There's also an 'Edition One' spec at launch, which is plastered with decals much like those seen on the Mercedes-AMG models of the same name (cute fun or an utter travesty, the choice is yours) and some red/black gloss trim to go with various Brabus-branded elements. At £23,065 even after the £3500 government grant for plug-in cars, don't expect to see many of these on the road.

And so to the big problem, which is that a 17.6kWh battery today classes as unusually small, and even when calculated under the NEDC regime (considered an optimistic method), the ForTwo’s range fails to make it into triple digits.

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On account of Smart’s unambiguously city-centric proposition and the state of the competition, such limited autonomy may have once been forgivable but now looks downright feeble, not least compared to the WLTP-calculated 161 miles offered by the new electric Skoda Citigo.

The Smart remains the most nimble and compact option in this category, but then what prospective buyer isn’t going to be tempted by the still-usefully-mini Skoda’s four seats, realistic inter-city range and 40kW charging speeds (versus the Smart’s 22kW, for around 65 replenished miles of range in 40 minutes), all for only £150 more?

For urbanite devotees of the brand, the rear-motored, rear-driven ForTwo still packs character and possesses the same Eurofighter-grade turning circle. On the larger 16in wheels it rides firmly in downtown Valencia but not offensively so (and I’d wager most British city streets are kinder) and its light steering is alert and intuitive.

Our test car’s panoramic roof also made for a breezy ambience, and looking past the rather over-servoed brakes, owners will mostly be served carefree driveability. The extra cabin storage is also useful, though the car's infotainment is truly woeful and CarPlay won’t be offered until at least April. The doors of the ForTwo – and this not something that ForFour owners will have to put up with, as the B-pillar of that car cuts the front doors short – are vast petals of metal that aren't at all car-park friendly.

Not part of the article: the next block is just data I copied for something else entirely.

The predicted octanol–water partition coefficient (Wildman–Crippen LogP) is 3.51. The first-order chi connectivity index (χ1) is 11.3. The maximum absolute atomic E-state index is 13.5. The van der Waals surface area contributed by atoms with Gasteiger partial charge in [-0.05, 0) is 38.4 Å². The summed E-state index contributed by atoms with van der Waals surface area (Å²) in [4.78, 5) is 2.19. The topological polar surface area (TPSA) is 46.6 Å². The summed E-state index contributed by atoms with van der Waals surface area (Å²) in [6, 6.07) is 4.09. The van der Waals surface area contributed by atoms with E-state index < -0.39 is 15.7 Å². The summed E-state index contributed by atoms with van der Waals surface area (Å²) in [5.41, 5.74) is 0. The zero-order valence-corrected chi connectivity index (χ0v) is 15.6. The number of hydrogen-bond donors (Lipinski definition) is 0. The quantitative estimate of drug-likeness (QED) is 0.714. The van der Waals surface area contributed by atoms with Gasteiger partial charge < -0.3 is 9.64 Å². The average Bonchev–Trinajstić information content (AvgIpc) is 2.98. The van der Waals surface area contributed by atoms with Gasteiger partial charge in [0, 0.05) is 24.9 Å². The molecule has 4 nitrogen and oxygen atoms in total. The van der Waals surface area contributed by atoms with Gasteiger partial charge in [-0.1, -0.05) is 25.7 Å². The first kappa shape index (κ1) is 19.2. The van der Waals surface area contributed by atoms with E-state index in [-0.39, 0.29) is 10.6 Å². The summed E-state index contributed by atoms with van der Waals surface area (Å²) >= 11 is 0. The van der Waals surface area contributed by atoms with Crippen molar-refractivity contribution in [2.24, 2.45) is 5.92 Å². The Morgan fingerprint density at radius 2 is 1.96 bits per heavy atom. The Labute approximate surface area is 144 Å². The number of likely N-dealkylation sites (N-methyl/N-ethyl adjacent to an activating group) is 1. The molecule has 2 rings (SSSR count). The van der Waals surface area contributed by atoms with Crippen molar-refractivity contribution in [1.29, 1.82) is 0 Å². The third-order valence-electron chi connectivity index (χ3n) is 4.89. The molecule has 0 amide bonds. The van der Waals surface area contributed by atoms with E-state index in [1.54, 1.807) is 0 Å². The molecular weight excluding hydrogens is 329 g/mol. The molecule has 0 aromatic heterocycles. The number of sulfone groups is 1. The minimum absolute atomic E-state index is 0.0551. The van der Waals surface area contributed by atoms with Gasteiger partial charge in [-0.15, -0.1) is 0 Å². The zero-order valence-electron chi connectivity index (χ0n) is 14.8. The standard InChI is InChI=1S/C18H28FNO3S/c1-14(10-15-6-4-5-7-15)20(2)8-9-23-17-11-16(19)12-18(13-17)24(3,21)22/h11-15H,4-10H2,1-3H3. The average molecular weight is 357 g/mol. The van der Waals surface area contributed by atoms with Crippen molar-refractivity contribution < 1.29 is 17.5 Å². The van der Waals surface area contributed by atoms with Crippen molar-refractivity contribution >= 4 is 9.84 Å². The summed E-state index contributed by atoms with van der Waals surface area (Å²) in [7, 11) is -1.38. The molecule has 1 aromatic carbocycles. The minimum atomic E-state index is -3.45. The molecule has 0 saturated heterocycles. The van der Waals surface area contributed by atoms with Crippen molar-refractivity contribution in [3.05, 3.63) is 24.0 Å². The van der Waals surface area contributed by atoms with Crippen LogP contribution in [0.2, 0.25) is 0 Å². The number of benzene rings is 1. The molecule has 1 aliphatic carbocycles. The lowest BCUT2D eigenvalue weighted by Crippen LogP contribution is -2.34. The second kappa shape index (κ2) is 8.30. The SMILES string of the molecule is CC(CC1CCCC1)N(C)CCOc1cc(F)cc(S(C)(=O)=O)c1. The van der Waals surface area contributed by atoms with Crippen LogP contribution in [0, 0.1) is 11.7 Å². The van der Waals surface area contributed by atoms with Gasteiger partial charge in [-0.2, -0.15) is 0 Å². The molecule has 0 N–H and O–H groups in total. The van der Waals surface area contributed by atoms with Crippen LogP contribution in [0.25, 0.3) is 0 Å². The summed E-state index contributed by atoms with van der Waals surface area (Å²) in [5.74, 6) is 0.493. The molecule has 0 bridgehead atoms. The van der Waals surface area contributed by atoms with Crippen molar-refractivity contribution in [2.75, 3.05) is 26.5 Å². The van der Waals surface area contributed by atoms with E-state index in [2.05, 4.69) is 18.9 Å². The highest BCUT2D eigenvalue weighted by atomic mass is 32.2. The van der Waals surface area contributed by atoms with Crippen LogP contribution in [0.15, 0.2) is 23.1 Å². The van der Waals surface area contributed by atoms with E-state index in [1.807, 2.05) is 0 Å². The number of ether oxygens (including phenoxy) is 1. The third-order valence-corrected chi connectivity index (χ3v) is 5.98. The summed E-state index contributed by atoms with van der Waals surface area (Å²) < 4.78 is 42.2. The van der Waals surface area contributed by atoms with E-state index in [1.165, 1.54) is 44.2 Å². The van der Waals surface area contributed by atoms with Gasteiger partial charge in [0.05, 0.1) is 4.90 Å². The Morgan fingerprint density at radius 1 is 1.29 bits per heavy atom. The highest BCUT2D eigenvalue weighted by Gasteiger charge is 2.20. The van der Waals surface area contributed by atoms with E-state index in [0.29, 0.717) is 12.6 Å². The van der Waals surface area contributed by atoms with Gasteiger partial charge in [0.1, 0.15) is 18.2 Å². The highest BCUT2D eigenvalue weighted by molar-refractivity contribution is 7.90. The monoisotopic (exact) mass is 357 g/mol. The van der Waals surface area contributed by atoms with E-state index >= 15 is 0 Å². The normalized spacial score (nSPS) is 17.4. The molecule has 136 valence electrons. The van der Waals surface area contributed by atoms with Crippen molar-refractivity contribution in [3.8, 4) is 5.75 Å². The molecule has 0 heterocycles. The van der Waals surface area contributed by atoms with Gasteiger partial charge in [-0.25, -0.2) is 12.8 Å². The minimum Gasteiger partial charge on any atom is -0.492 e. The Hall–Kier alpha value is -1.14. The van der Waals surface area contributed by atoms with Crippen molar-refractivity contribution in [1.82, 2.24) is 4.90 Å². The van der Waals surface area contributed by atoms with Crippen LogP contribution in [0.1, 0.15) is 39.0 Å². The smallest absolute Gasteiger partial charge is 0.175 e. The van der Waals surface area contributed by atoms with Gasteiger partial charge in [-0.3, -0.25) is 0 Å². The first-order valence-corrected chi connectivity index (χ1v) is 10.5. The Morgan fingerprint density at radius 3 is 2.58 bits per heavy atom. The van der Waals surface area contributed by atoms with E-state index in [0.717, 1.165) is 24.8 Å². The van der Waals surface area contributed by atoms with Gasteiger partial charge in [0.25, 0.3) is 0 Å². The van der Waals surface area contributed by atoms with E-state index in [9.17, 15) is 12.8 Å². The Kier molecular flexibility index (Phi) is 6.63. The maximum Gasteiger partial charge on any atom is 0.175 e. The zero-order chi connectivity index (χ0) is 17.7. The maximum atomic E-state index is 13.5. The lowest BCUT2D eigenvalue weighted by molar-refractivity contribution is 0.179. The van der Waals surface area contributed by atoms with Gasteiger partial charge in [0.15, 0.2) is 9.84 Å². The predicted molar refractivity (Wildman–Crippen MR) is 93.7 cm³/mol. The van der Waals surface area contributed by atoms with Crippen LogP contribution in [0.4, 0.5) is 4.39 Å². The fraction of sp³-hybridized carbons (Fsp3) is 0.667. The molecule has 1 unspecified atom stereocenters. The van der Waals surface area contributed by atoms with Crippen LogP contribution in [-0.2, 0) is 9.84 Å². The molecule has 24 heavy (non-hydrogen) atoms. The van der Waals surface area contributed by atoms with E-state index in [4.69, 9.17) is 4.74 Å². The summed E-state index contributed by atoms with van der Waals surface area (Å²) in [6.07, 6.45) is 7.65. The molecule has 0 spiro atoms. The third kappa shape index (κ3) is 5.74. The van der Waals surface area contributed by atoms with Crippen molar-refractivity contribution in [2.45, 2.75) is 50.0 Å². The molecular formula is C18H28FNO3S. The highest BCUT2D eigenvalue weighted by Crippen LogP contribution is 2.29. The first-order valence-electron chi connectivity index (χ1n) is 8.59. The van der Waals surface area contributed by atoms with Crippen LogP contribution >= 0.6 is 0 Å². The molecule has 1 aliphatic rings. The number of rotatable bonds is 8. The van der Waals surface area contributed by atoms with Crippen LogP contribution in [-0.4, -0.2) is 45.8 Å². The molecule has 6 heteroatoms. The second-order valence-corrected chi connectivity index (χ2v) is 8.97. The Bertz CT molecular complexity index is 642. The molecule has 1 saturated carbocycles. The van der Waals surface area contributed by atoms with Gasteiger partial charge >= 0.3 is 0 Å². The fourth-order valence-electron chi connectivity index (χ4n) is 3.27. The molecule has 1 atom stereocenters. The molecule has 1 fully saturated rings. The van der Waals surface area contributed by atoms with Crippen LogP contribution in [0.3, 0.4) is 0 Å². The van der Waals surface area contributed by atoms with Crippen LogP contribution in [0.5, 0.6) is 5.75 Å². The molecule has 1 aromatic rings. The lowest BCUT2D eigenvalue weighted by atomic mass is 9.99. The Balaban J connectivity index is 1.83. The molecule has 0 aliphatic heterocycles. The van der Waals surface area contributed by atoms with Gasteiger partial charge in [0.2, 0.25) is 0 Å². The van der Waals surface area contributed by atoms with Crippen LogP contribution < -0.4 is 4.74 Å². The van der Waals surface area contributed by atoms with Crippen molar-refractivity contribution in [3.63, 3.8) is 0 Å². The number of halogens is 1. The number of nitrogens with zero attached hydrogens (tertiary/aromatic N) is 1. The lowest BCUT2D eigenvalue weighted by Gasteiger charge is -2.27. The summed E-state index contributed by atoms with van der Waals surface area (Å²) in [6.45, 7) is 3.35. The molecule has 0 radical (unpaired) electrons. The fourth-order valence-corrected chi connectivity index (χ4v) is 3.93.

Ultimately, personality and usefully small dimensions aren't enough to save the Fortwo. Smart's decision to devote its energy to medium-term strategy and the development of prescient mobility technologies (car-pooling, etc.) could well pay off, but its existing product is flirting with relic status.

Richard Lane

Richard Lane
Title: Deputy road test editor

Richard joined Autocar in 2017 and like all road testers is typically found either behind a keyboard or steering wheel.

As deputy road test editor he delivers in-depth road tests and performance benchmarking, plus feature-length comparison stories between rival cars. He can also be found presenting on Autocar's YouTube channel.

Mostly interested in how cars feel on the road – the sensations and emotions they can evoke – Richard drives around 150 newly launched makes and models every year. His job is then to put the reader firmly in the driver's seat.